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TV Nets, Stations To Ride IP Wave Into 2019

IP-enabled production and playout models promise cost savings and increased flexibility. And once content flows through a data center, artificial intelligence and machine learning can be used to generate metadata and direct the future distribution, repurposing and archiving of that content.

The adoption of IP-based infrastructures by TV stations and networks is expected to accelerate in 2019 as they look to replace aging HD-SDI equipment and more efficiently produce and distribute programming with cloud-based operations and remote integration (REMI) production.

On the station side, for instance, NBCUniversal Owned Television Stations  plans to launch a cloud-based news operation at its Telemundo station in Las Vegas (KBLR) that will rely on back-end equipment located at a data center in Dallas.

Also next year, cable’s Discovery will shift playout of its newly acquired Scripps Networks properties to the public cloud and also begin building two new private data centers in Europe that will support round-the-clock REMI production for its Eurosport sports channels.

The major benefits of such IP-enabled production and playout models are cost savings and increased flexibility. TV producers can replace traditional on-premise “big iron” equipment with common off-the-shelf hardware located in remote data centers. And once content flows through a data center, artificial intelligence (AI) and machine learning can be used to generate metadata and direct the future distribution, repurposing and archiving of that content.

That could mean everything from a news segment being shared across multiple stations to sports highlights being delivered on-demand directly to a consumer through an OTT or mobile platform.

Sinclair Broadcast Group already uses cloud-based playout for its KidsClick children’s programming block, and CTO Del Parks expects that Sinclair and other local broadcasters will eventually look to the cloud to launch new services using the next-generation ATSC 3.0 broadcast standard, whether that’s new mobile services or 4K UHD programming.

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“I think it’s an evolution that makes sense as we all look at deploying ATSC 3.0,” says Parks. “Whether it’s on-premise or off-premise, public or private cloud, that’s economics. But I think more and more operations will move to the cloud, and you’ll see that accelerate in 2019, 2020 and 2021.”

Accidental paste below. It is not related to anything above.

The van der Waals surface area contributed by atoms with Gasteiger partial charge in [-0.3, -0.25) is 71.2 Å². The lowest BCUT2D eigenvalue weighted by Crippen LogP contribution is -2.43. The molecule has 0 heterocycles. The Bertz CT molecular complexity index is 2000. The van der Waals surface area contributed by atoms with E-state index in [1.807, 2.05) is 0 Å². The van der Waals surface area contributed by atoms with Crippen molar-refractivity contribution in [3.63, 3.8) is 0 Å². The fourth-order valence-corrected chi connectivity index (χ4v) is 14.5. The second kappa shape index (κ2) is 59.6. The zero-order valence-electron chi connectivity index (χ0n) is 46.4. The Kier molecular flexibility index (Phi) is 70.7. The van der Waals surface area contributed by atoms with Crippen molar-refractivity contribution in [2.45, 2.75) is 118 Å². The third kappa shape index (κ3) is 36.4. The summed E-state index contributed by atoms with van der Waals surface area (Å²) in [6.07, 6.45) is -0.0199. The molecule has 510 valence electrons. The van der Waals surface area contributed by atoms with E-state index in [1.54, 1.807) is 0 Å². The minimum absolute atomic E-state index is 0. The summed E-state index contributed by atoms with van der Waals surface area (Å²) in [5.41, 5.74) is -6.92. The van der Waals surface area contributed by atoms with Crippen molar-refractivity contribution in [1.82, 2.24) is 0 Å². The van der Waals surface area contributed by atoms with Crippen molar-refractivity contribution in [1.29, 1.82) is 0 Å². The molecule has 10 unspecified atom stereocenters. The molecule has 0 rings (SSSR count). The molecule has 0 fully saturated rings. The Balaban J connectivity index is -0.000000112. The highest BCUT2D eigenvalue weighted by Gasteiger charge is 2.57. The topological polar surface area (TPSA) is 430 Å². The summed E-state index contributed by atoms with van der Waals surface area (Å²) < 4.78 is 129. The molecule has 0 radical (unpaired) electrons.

A recent customer survey by Grass Valley, one of the biggest broadcast technology vendors, suggests that overall the IP transition is now well underway. The company’s “2018 Global IP Barometer,” which surveyed some 750 media professionals around the world with one-third in the U.S., found that 43% of respondents already have an IP deployment underway and another 26% plan to start an IP project in the next nine months.

The Grass Valley survey also found that “improved infrastructure flexibility” was the leading reason to go IP, with an “open standards approach” being the key technology consideration.

Research firm Devoncroft Partners has tracked the broadcast technology market for the past 10 years with its “Big Broadcast Survey,” based on the feedback of several thousand broadcast professional worldwide. Multiplatform content delivery has been the top trend for all but the first year, when the hot trend was the conversion to HDTV, says Devoncroft founder Joe Zaller.

As the industry heads into 2019, multiplatform delivery, including Web, mobile and OTT, continues to be top of mind for broadcasters and is certainly driving some of the current investment in IP infrastructures, says Zaller. But he notes that several recent IP builds have been driven by more pressing commercial interests, such as real-estate issues.

“When the new building has one-third the amount of space for equipment as the old building has, virtualization becomes more important,” says Zaller.

Zaller notes that despite the focus on new IP technology, many large vendors’ revenues are flat to down this year. He thinks a lot of broadcasters have been holding off on new investment as they watch “a couple of big marquee projects” such as Telemundo Network’s new plant in Miami, the new BBC Wales facility in the U.K and Swiss TV’s IP build.

“They’re going in as sort of the leading edge, and folks are looking at that to determine which way we should go,” says Zaller.

Spending may pick up in the next couple of years, Zaller says, “as a number of broadcasters have told us they’re facing this ‘capex cliff’ ” as first-generation HD equipment nears the end of its useful life. Most HD gear in the U.S. is around 10 years old, with equipment in Japan being several years older and Europe perhaps a couple years newer.